Servant Leadership

Embracing Servant Leadership: A Pathway to Sustainable Success in Business

In Customer Resources, Strategy Resources by Brandt A. HandleyLeave a Comment

In the fast-paced world of leadership, where ambition often reigns supreme, “old-fashioned” virtues might seem to be left behind. However, these virtues are the foundation upon which many great leaders build their leadership!

In this article series, we’ll dive into these values and where they fit into modern leadership.

Amidst the noise of profit margins and stock prices, a quieter, yet more profound narrative emerges—one of servant leadership. This ethos, rooted in the philosophy of serving others first, not only fosters a culture of empathy and collaboration but also yields sustainable success that transcends mere financial gains.

Servant Leadership as a Success Strategy
Cheryl Bachelder is a servant leader and author whose philosophy was put to the test when she was brought in to lead a struggling Popeye’s. “We were given the opportunity to use these principles, but we were expected to perform just like any other public company. What our team is proudest of is not the facts of our success–everybody raves that the stock went from $12 to $79. That’s cool. But it was how we did it and I think was the story worth telling. We made our franchise owners the center of every decision we made from that day forward. We serve them well. And they made a ton of money and their families thrived. And it’s the proudest thing on my resume–what happened to those families was the proudest accomplishment of my career.”

Here, the emphasis on serving stakeholders lays the foundation for remarkable growth and prosperity. It’s not just about the bottom line but about the lives touched and families thriving—a testament to the enduring impact of servant leadership.

Knowledge and Skills to Help Others
The essence of servant leadership extends beyond business dealings into personal convictions. As one individual reflects on their journey, they highlight the symbiotic relationship between knowledge and service. Kelvin Cochran, Senior Fellow & Vice President of Alliance Defending Freedom, notes, “As a believer, growing up and being discipled and going to discipleship through those years, I learned that the more we know, the greater our capacity to serve, and it really drove my desire for higher education. I never wanted to advance in higher education just for the sake of having a resume that was very decorated and bragging rights about the degrees. It was all motivated by the fact that the more knowledge you have, the greater your capacity to serve.”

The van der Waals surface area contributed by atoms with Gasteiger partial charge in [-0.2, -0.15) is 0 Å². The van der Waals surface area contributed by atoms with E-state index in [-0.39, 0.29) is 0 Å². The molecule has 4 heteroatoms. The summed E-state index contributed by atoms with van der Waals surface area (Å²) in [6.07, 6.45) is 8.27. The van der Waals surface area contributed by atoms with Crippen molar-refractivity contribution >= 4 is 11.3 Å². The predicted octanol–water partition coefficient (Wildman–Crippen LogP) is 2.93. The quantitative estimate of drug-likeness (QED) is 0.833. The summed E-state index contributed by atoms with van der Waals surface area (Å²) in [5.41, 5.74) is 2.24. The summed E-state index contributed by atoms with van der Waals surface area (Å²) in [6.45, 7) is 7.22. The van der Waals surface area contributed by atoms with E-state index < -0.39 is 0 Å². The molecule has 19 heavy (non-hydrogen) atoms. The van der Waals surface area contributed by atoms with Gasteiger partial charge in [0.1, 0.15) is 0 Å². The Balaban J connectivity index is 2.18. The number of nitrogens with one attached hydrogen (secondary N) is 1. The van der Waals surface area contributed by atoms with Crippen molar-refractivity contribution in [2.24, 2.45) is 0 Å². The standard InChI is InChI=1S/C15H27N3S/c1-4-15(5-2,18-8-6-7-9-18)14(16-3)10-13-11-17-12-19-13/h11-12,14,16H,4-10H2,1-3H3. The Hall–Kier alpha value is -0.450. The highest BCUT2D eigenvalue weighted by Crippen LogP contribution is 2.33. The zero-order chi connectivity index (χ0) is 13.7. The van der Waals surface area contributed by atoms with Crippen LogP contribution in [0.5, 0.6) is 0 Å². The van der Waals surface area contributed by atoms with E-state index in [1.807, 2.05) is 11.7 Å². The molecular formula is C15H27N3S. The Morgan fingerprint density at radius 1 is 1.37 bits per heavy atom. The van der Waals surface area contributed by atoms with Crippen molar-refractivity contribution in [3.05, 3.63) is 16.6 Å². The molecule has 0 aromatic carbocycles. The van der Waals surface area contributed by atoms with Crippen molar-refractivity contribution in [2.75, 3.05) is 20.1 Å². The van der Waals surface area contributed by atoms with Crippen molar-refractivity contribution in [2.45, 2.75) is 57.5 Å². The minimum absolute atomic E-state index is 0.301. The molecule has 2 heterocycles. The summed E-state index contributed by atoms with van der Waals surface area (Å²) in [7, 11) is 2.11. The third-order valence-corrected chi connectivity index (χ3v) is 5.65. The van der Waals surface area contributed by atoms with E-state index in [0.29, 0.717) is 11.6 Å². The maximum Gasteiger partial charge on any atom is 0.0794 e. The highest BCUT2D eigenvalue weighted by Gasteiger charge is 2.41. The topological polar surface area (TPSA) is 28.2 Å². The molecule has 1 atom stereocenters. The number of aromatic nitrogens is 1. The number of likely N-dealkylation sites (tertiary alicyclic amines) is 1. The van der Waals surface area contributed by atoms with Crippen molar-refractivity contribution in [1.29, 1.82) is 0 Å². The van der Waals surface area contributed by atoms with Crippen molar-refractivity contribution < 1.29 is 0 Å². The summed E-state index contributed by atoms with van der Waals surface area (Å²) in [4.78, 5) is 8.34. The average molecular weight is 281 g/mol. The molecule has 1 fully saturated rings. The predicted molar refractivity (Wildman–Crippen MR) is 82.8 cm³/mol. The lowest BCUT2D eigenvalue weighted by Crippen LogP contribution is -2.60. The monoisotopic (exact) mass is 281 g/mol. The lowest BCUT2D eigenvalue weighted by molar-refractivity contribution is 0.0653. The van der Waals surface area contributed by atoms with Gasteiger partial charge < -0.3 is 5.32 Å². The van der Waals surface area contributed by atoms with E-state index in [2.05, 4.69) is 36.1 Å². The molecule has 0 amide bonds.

This perspective underscores the intrinsic link between education and altruism, where knowledge becomes a tool for uplifting others rather than a pedestal for self-aggrandizement.

John Temple, the CEO of Guideposts, started his career as an attorney based upon his desire to make the world better and serve where he was most useful. “The law can be used for for good and bad, like anything, so I wanted to be one of the good ones and wanted to be somebody who try to use that skills for to to help others.” This commitment to using one’s skills for the greater good exemplifies the ethos of servant leadership, where professions become platforms for positive impact.

Culture of Character
Moreover, the importance of character shines through in recruitment practices. Beyond assessing skill sets, many organizations seek individuals. In her interview, Joan Maxwell, President of Regulator Marine, called out a specific employee as an example when asked what they look for in new hires: “In our customer service area, we have an incredible guy who’s head of that department and now has what I call the heart of a service, because whatever it is, he’s going to jump in and help and that lives in every aspect of his life.” This holistic approach to talent acquisition ensures that the ethos of servant leadership remains ingrained within the organizational DNA.

At its core, servant leadership challenges traditional paradigms of hierarchical power dynamics, replacing them with a culture of empowerment and collaboration. It’s about leaders rolling up their sleeves alongside their teams, embodying a “heart of service” that transcends job titles and organizational boundaries.

Servant leadership offers a blueprint for businesses to thrive ethically and sustainably. By prioritizing the needs of others and fostering a culture of empathy and collaboration, organizations can achieve not only financial success but also leave a lasting legacy of positive impact—a legacy where the proudest accomplishments lie not in numbers on a balance sheet but in the lives touched and communities uplifted.

For more faith-based learnings from successful CEOs, check out ROI’s Into the Corner Office podcast

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